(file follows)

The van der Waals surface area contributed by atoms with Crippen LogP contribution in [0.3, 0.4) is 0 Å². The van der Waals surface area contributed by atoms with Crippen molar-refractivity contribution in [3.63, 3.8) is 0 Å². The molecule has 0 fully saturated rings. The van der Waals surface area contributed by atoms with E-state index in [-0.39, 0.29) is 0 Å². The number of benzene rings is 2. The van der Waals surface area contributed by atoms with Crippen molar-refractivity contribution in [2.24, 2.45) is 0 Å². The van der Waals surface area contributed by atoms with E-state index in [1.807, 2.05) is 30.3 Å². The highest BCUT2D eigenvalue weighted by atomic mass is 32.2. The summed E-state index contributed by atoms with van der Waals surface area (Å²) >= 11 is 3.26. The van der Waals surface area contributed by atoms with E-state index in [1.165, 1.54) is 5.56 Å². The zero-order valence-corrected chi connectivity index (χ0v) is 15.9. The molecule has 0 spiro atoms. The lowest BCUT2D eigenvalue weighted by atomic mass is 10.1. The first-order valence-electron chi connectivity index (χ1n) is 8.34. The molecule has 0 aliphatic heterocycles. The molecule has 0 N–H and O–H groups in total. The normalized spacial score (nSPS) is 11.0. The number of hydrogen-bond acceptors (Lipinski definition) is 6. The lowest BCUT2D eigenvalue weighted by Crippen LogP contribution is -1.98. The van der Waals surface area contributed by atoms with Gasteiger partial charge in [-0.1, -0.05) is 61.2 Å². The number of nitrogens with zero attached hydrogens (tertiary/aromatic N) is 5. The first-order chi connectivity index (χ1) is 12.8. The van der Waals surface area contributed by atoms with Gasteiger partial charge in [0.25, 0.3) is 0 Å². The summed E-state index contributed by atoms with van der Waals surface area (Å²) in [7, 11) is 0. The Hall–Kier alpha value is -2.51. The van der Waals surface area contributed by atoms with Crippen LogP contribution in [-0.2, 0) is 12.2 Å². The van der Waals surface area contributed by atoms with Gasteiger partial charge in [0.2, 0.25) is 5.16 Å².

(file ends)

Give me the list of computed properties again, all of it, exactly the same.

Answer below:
The van der Waals surface area contributed by atoms with Crippen LogP contribution in [0.3, 0.4) is 0 Å². The van der Waals surface area contributed by atoms with Crippen molar-refractivity contribution in [3.63, 3.8) is 0 Å². The molecule has 0 fully saturated rings. The van der Waals surface area contributed by atoms with E-state index in [-0.39, 0.29) is 0 Å². The number of benzene rings is 2. The van der Waals surface area contributed by atoms with Crippen molar-refractivity contribution in [2.24, 2.45) is 0 Å². The van der Waals surface area contributed by atoms with E-state index in [1.807, 2.05) is 30.3 Å². The highest BCUT2D eigenvalue weighted by atomic mass is 32.2. The summed E-state index contributed by atoms with van der Waals surface area (Å²) >= 11 is 3.26. The van der Waals surface area contributed by atoms with E-state index in [1.165, 1.54) is 5.56 Å². The zero-order valence-corrected chi connectivity index (χ0v) is 15.9. The molecule has 0 spiro atoms. The lowest BCUT2D eigenvalue weighted by atomic mass is 10.1. The first-order valence-electron chi connectivity index (χ1n) is 8.34. The molecule has 0 aliphatic heterocycles. The molecule has 0 N–H and O–H groups in total. The normalized spacial score (nSPS) is 11.0. The number of hydrogen-bond acceptors (Lipinski definition) is 6. The lowest BCUT2D eigenvalue weighted by Crippen LogP contribution is -1.98. The van der Waals surface area contributed by atoms with Gasteiger partial charge in [-0.1, -0.05) is 61.2 Å². The number of nitrogens with zero attached hydrogens (tertiary/aromatic N) is 5. The first-order chi connectivity index (χ1) is 12.8. The van der Waals surface area contributed by atoms with Gasteiger partial charge in [0.25, 0.3) is 0 Å². The summed E-state index contributed by atoms with van der Waals surface area (Å²) in [7, 11) is 0. The Hall–Kier alpha value is -2.51. The van der Waals surface area contributed by atoms with Crippen LogP contribution in [-0.2, 0) is 12.2 Å². The van der Waals surface area contributed by atoms with Gasteiger partial charge in [0.2, 0.25) is 5.16 Å².